attracts the serious baseball fan, (as opposed to the disturbed, borderline
obsessive/compulsive baseball fan that reads things like Baseball
) and then immediately reinforces a bunch of canards in the
minds of people who probably have a genuine interest in learning more about
the game of baseball. It’s maddening. Having people walk towards the fringe,
only to stop for a pacifier that you consider inferior can be downright

The real lost opportunity in roto isn’t in pitching my "Life is OBP,
and OBP is Life" mantra to a few hundred thousand more people. The real
lost opportunity is that there are better games out there, and people just
don’t know about them. One of the best game designers ever was
, who created a bunch of computer games, including M.U.L.E., often
hailed as the first software to be pirated by over a million people. Berry
understood that the game should primarily serve as an catalyst that would
give a bunch of friends a focal point to laugh, have a good time, and engage
in friendly competition. The fun is in spending time with other people on
something of common interest.

For many people, roto is the same thing. My father-in-law plays with his two
sons in a roto league that’s been going on for at least 15 years, and he’s a
major stathead. He knows there are better games out there, but loves the
rituals, the competition, and the group of people. But you can get all those
good things in better baseball-based games than roto.

For games that depend on the ongoing season, there are a number of free
options available on the Web at places like,
etc. Most of these games operate in a fashion similar to roto; you receive
points for what your stable of players does during the season, and you can
perform general manager functions like trades, acquisitions, and so forth.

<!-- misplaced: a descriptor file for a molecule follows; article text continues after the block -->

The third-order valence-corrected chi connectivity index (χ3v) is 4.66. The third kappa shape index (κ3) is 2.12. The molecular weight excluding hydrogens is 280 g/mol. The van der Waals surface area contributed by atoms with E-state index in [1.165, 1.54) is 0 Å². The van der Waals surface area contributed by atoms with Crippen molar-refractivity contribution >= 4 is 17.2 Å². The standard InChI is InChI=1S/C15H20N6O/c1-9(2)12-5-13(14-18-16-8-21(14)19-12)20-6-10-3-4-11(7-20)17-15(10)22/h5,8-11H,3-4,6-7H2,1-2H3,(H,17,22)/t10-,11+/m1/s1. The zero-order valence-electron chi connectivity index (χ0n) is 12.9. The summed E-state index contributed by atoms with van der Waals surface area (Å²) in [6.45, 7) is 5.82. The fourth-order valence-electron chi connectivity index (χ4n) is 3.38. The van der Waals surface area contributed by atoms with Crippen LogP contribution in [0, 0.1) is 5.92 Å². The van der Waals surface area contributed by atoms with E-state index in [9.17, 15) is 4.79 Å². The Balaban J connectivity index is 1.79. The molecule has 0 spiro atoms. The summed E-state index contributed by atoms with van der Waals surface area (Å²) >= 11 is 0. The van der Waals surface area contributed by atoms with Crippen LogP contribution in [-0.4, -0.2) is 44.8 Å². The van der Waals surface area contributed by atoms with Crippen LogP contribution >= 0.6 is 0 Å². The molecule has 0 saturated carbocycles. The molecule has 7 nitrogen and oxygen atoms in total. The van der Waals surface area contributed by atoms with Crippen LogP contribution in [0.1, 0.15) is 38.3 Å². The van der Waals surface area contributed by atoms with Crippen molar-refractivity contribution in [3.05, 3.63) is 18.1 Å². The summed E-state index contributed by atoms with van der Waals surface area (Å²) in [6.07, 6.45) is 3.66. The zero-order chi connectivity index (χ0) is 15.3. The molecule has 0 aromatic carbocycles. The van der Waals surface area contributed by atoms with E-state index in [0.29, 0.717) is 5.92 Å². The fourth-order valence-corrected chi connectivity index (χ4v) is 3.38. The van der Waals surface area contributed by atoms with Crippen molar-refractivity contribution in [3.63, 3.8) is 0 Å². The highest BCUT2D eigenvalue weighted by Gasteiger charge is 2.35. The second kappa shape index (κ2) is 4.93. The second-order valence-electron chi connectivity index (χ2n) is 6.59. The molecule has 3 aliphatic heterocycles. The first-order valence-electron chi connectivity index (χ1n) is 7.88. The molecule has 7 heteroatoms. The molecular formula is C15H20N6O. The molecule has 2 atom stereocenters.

Personally, though, I prefer Scoresheet Baseball. It’s based on the results
of the current season, allows a greater degree of control than most games,
and most importantly, it’s like real baseball. You play different teams each
week, and things like walks, doubles, and defense actually matter. Some
weeks, you get lucky and face Paul Wilson, Ryan Glynn, Omar
, and a bunch of relievers that got smacked around. Other weeks,
you run into a buzzsaw of Pedro Martinez, Curt Schilling, and
a red hot Manny Ramirez. It also adds the extra bonus of anticipation
into the mix: your results for the week arrive during the day on Tuesday,
and in an addicted office, it can grind productivity for a halt for a few
minutes, at the very least.

So anyway, if you play roto, check out some of the other options. I’m not
affiliated with Diamond Mind or Scoresheet, other than being a big fan of
each. You can check out Diamond Mind at,
and Scoresheet at

No matter what you do for in-season baseball gaming, though, remember this
one truism: no one, even a big roto fan, is interested in hearing about your
roto team. There is nothing short of a Carrot Top
comedy show that will make eyes glaze over faster. Want proof? Check out my
Scoresheet League at:

Gary Huckabay is an author of Baseball Prospectus. You can contact him by
clicking here.